Vibracathedral Orchestra: So-Called Texture


Vibracathedral Orchestra: So-Called Texture (self-released CD-r and download); Julian Bradley and Neil Campbell: For Lila O (self-released download)

For a while, I thought Vibracathedral Orchestra had drifted away from us, the centrifugal force generated from their ethno-drone swirl dissipated by the orbital pull of solo projects and spin-offs. Or maybe I just lost track, probably somewhere around 2010 when the triple whammy of Smoke Song, Joko Baya and The Secret Base marked a high point in the group’s discography even as that first decade and half of activity seemed to settle into a natural lull, a receding glacier leaving behind a moraine of CD-rs, records, tapes and shows testifying to the genius of their queasy, intoxicated shimmer.

Yet a mere four years later, they reappeared on my radar, like a transmission from a long-dormant satellite blinking back into life. Rec-Rehr was followed by a split with Death Shanties, while 2015 saw the release of the amazing Rec Blast Motorbike and Unnatural With Pain-Relief, the group serving up the usual slices of bowed, plucked, strummed and culture mashed goo as if they’d never been anyway. Now So-Called Texture is the latest missive from this second wind, dropped with little fanfare in their favoured CD-r format but also marking an initial foray into the ever-growing universe of Bandcamp. And if that online presence drives another nail into the coffin of a hermetic underground that’s more secret clique than a collaborative, nurturing scene, well I think David Keenan is only the person whose nose will be out of joint. After all, VCO on Bandcamp means more VCO for everyone, right? And avant-postal freaks craving old-school connection still have Lee Stokoe’s Culver as one of the final refuseniks of the globally-connected sonic weirdo fringe.

So-Called Texture racks up four chunks of overloaded naustronica, its jostling cacophony a rousing new print from the venerable VCO template. Most of your required elements are present and correct from the off, with a clanging cymbal choral and electro-siren whoop announcing the single-note mantra of Part 1. Its blurred-round-the-edges proclamation comes on like some droog commune procession across Ilkley Moor, mixing devotion and hedonism in a slurred mousse of noise. Join us and lose yourself, seems to be the message.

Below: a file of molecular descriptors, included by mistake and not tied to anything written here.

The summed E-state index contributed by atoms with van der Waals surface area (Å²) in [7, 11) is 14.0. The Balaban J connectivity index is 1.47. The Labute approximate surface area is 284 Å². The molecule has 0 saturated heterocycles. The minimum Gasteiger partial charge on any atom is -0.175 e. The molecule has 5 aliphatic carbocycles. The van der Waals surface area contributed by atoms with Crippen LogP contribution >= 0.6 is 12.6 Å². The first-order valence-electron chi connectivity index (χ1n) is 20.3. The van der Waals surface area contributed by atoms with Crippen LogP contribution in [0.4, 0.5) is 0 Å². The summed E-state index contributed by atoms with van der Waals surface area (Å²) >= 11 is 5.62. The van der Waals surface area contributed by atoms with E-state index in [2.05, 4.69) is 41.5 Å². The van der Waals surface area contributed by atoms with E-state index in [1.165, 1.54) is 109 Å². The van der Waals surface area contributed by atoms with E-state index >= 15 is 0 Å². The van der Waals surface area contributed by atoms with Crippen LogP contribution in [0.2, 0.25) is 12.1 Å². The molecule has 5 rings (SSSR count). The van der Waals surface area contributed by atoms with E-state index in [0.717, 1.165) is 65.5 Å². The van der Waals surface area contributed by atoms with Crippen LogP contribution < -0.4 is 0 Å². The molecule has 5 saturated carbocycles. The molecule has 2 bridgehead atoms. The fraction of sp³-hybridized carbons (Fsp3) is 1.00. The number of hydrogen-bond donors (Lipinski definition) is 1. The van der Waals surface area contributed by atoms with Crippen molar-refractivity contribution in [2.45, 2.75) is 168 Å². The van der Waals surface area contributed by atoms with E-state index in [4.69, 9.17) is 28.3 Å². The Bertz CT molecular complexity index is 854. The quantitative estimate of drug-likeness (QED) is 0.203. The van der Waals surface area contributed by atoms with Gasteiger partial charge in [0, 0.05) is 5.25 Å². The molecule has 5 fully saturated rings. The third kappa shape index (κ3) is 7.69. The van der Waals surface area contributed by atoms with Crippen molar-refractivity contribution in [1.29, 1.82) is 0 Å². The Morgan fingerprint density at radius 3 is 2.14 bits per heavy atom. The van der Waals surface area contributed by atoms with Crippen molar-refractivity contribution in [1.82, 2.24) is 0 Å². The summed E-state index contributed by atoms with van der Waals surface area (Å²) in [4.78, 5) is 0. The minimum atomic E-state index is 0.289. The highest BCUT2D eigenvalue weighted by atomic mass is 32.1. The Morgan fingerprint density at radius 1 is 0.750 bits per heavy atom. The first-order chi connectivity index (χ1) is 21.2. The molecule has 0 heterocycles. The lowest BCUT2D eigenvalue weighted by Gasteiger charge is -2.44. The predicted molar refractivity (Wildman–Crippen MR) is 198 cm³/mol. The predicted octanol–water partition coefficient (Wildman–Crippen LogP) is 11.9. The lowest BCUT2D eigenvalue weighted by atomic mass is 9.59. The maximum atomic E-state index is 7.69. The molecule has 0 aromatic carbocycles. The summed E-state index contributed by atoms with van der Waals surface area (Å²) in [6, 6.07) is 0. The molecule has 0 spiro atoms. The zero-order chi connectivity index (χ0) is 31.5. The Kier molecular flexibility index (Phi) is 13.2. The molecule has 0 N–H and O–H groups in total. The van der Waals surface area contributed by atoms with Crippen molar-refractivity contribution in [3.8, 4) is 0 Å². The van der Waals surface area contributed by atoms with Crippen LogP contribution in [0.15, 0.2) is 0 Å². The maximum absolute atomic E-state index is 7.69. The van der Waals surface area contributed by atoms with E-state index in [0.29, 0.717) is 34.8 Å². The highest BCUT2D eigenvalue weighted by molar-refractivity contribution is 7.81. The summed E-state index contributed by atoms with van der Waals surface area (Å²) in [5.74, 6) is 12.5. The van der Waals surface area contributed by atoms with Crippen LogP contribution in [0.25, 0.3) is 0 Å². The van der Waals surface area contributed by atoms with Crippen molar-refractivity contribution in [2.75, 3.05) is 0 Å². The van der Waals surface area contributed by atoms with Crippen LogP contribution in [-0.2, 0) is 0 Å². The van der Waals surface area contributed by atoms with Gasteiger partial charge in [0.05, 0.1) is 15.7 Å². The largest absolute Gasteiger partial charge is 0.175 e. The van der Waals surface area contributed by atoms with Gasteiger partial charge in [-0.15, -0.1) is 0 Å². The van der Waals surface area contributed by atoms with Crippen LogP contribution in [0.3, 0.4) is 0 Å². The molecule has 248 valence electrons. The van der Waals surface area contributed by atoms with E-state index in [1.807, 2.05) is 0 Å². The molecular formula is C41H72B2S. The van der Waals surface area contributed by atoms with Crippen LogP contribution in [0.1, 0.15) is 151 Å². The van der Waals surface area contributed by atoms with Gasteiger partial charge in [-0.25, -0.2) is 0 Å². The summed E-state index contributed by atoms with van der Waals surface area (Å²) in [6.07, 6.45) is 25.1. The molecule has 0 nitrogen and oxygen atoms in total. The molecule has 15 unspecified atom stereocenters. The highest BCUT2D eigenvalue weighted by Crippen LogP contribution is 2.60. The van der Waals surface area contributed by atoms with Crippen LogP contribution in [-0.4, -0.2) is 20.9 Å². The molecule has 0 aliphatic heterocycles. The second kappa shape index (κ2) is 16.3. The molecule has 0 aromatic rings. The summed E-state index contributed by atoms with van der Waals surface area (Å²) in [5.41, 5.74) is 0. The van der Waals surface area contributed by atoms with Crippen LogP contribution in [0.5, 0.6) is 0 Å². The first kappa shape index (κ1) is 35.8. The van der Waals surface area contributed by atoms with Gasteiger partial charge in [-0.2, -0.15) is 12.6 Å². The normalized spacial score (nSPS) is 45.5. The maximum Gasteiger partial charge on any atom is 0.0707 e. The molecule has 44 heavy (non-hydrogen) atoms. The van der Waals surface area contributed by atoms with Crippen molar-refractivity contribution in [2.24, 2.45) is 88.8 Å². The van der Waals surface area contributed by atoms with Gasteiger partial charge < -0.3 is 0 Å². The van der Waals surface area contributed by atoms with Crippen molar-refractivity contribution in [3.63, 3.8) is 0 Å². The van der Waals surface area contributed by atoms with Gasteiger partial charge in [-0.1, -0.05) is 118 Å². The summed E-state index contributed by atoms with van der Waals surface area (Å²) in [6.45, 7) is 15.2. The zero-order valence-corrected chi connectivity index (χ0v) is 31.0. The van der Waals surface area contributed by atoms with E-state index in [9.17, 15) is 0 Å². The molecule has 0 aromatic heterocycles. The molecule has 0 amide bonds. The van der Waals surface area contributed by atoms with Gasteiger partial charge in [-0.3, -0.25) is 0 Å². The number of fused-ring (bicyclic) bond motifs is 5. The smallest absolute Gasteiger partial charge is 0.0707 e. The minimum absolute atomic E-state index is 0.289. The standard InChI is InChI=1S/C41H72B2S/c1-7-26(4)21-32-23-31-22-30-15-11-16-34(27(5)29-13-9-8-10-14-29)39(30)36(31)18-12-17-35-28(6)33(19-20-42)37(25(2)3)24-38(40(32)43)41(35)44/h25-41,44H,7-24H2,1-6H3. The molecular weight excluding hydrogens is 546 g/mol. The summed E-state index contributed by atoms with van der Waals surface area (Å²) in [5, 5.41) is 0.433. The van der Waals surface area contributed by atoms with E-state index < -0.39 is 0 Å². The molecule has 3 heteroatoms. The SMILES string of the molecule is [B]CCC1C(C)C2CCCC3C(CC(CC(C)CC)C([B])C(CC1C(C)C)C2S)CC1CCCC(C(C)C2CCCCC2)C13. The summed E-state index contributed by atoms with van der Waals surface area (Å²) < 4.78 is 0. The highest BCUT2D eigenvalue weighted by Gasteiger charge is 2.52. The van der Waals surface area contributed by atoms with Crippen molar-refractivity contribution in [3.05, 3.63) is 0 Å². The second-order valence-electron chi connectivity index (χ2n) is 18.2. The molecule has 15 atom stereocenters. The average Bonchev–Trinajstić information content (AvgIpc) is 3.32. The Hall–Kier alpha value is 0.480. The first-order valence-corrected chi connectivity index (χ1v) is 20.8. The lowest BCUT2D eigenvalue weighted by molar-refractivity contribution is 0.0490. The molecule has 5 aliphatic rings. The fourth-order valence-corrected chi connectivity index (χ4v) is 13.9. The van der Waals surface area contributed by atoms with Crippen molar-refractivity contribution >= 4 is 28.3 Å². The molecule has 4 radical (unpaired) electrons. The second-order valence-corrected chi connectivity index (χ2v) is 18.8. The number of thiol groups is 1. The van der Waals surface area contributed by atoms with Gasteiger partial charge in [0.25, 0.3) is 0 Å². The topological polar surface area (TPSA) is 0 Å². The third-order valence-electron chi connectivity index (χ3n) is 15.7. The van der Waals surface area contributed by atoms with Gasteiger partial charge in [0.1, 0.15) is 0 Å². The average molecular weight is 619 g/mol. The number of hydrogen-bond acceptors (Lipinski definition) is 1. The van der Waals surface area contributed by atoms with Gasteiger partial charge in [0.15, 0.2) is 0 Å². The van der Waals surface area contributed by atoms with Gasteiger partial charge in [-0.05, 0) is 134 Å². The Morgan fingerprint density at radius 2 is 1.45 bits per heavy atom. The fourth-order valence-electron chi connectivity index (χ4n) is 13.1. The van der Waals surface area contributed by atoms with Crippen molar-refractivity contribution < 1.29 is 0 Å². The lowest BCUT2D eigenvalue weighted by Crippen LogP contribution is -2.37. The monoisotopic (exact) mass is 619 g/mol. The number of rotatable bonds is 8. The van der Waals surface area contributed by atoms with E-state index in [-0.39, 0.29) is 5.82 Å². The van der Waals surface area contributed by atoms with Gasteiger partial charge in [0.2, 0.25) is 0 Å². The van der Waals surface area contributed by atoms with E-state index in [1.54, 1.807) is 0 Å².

The ‘instant compositions’ presented here were laid down live to two-track, with no edits, in Manchester. I’d always thought that the Orchestra took a Miles Davis-Teo Macero approach to their records, splicing together the highlights from extended jams into a lysergic collage, but it’s fun being wrong and these trips are all the more enjoyable for their assured, in-the-moment vibe. Parts 2 and 4 up the rock music ante, with a nice spiralling guitar line reaching through the carpentry workshop clonk in the former and a full-on VU Banana stomp in the latter. It may not be enough to send me up to Lexington 125 but it’s certainly sick and dirty enough for a post-caffeine nod-out. My favourite, however, is the beatific glom of Part 3, its rising organ riff and constipated Brotzmann yowl insufficient to derail the blanket of its luminous drone cocoon. Sticky and bitter, it’s as satisfying as toffee laced with whisky. Suck it and see.


And while we’re at it, it’s worth having a butcher’s hook at Vibra-members Julian Bradley and Neil Campbell’s For Lila O, released back in December, the title a reference to the family of Wolf Eyes lynchpin and psycho-jazz poetaster John Olsen.

The mood is relatively chilled, with guitar and synth undulating in gentle, abstract shapes. Listening to these pieces is like snuggling around an open fire as the snowfall slowly covers your entire house. You may not be able to leave for a week, but with this much nourishing warmth, it’s hard to object.

I believe Campbell may be a bit of a James Joyce fan, but I’m not sure whether the glistening swathes of music that he and Bradley lay down here are a reference to the snowfalls in The Dead, that devasting final story in Dubliners. Whether intentionally or not, there’s something beguiling in the way that the pair invert the mood of stasis pervading Joyce’s narrative, transforming it into something as wondrous and nostalgic as childhood memories of Christmases past. Even the serrated edges of How To Wear A New Watch have that sense of arrested time that defines the festive season, that feeling of days passing in a haze of chocolate and TV, blissfully unaware of the claustrophobia and familial irritation affecting the adults. Even now, when the evenings are lighter and the tulips are poking out of the flowerbeds, For Lila O is as charming and enveloping as it was at the end of last year, and could set a new precedent for seasonally-appropriate drone: a Vibracathedral Orchestra Christmas album anyone?



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